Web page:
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Spokeo reverse address search helps people connect with their neighbors and find people by address. Search your neighborhood today to find out current residents, past residents, and family information. Find out who lives on S Krome Ave today.
S Krome Ave is also spelled Krome Avenue, Krome Avnue, Krome Avenu, Krome Aven, Krome Avn, Krome Av.
Time Zone & Current Time
Homestead, FL lies within the Eastern Standard Time (or EST). The current time in Eastern Standard Time is 12:22 AM on 10/04/2015.
106th Pl, 107th Ave, 107th Ct, 107th Pl, 108th Ave, 108th Ct, 108th Pl, 109th Ave, 109th Ct, and 109th Path
29 years old
About Homestead, FL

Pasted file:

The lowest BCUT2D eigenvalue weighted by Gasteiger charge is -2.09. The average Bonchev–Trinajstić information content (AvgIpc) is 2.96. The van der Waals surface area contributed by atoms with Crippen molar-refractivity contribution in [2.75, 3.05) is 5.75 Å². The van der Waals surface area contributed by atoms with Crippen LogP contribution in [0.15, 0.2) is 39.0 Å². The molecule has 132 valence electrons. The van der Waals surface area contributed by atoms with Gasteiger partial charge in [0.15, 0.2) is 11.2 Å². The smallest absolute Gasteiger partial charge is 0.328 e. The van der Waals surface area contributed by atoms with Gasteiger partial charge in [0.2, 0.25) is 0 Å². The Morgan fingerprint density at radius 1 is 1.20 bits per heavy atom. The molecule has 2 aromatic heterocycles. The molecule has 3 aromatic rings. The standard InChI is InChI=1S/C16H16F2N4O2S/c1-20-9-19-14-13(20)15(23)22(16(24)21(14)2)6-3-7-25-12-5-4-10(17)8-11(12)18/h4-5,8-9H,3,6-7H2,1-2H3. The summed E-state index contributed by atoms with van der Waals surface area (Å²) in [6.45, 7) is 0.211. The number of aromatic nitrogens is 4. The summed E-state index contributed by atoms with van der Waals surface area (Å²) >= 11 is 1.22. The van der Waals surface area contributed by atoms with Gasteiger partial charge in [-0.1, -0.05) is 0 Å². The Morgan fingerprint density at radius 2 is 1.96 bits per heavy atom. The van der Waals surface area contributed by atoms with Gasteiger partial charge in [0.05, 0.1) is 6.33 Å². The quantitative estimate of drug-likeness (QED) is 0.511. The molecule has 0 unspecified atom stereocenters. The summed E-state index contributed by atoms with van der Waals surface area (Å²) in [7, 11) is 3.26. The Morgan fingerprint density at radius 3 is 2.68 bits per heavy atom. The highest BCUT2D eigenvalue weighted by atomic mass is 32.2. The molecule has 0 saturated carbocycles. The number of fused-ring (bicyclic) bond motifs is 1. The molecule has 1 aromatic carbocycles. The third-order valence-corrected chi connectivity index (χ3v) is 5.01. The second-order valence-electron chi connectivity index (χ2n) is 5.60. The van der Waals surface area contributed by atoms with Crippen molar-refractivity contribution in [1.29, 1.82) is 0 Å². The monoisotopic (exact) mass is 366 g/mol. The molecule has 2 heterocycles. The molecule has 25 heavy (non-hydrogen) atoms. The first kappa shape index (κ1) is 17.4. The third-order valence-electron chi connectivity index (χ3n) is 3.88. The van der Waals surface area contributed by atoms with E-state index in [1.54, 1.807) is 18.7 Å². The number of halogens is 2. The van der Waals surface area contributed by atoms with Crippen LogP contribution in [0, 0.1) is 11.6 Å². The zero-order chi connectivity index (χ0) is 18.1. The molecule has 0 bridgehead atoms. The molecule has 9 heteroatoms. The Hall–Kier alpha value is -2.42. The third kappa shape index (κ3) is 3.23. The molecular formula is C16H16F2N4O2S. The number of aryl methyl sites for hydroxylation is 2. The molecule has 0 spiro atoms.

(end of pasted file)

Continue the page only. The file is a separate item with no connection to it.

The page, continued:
Homestead is a city in Miami-Dade County, Florida, United States nestled between Biscayne National Park to the east and Everglades National Park to the west. Homestead is primarily a Miami suburb and a major agricultural area. Homestead was incorporated in 1913 and is the second oldest city in Miami-Dade County next to the city of Miami. It is located approximately 35 mi southwest of Miami, and 25 mi northeast of Key Largo. The name originates from when the Florida East Coast Railway extension to Key West was being built. The rail line was passing through an area opened up for homesteading, and as the construction camp at the end of the line did not have a particular name, construction materials and supplies for the workers were consigned to "Homestead Country", shortened to "Homestead" by the engineers who mapped the area. The population was 31,909 at the 2000 census. The city of Homestead is located near the southern terminus of the Homestead Extension of Florida's Turnpike where it ends at its junction with U.S. 1. Homestead is immediately north and east of Florida City, and these two cities comprise the greater Homestead-Florida City area. Some of the notable unincorporated communities in the area are Redland, Leisure City, Naranja, and Princeton. Homestead is a small-sized city. At its greatest north-south points – along SW 137th Avenue (Speedway Boulevard) – its city limits extend only 4 mi – from SW 288th Street (Biscayne Drive) at the north end to (theoretical) SW 352nd Street at the south end. At its greatest east-west points – along SW 328th Street (North Canal Drive / Lucy Street) – its city limits extend 6 mi – from (theoretical) SW 132nd Avenue at the east end to SW 192nd Avenue at the west end. U.S. 1 – known as Homestead Boulevard within the city limits – extends through a rather narrow northeast / southwest corridor of the city from SW 304th Street (Kings Highway) at the north end to SW 328th Street (Lucy Street) at the south end. It is at this point at the south end that Homestead and Florida City share a common border. (North of the north end at SW 304th Street is known as Unincorporated Miami-Dade County, but it is locally known as the community of Leisure City). Major east-west streets within Homestead include SW 304th Street / NE & NW 15th Street (Kings Highway), SW 312th Street / NE & NW 8th Street (Campbell Drive), SW 320th Street (Mowry Drive), SW 328th Street / SE & SW 8th Street (North Canal Drive / Lucy Street), and SW 344th Street / SE 24th Street (Palm Drive). The original Homestead Air Force Base was once located several miles to the northeast of Homestead, but due to annexation of formerly unincorporated land immediately to the east and northeast of the original city limits during the late-1990s the city and the far southwestern perimeter of the (now) Homestead Air Reserve Base share a common border for a small portion along SW 137th Avenue (Speedway Boulevard). A noteworthy tourist attraction within Leisure City is the mysterious Coral Castle, built by a jilted lover, Edward Leedskalnin, over the course of 28 years from 1923 to 1951. The Fruit and Spice Park is also of interest. Homestead bore the brunt of Hurricane Andrew, a Category 5 hurricane, which hit South Florida on August 24, 1992. The city of Homestead made national headlines due to the sheer devastation wrought by Hurricane Andrew. Since 2002, the city has experienced a building and housing boom due to the scarcity of developable land elsewhere in Miami-Dade County. (more on Wikipedia)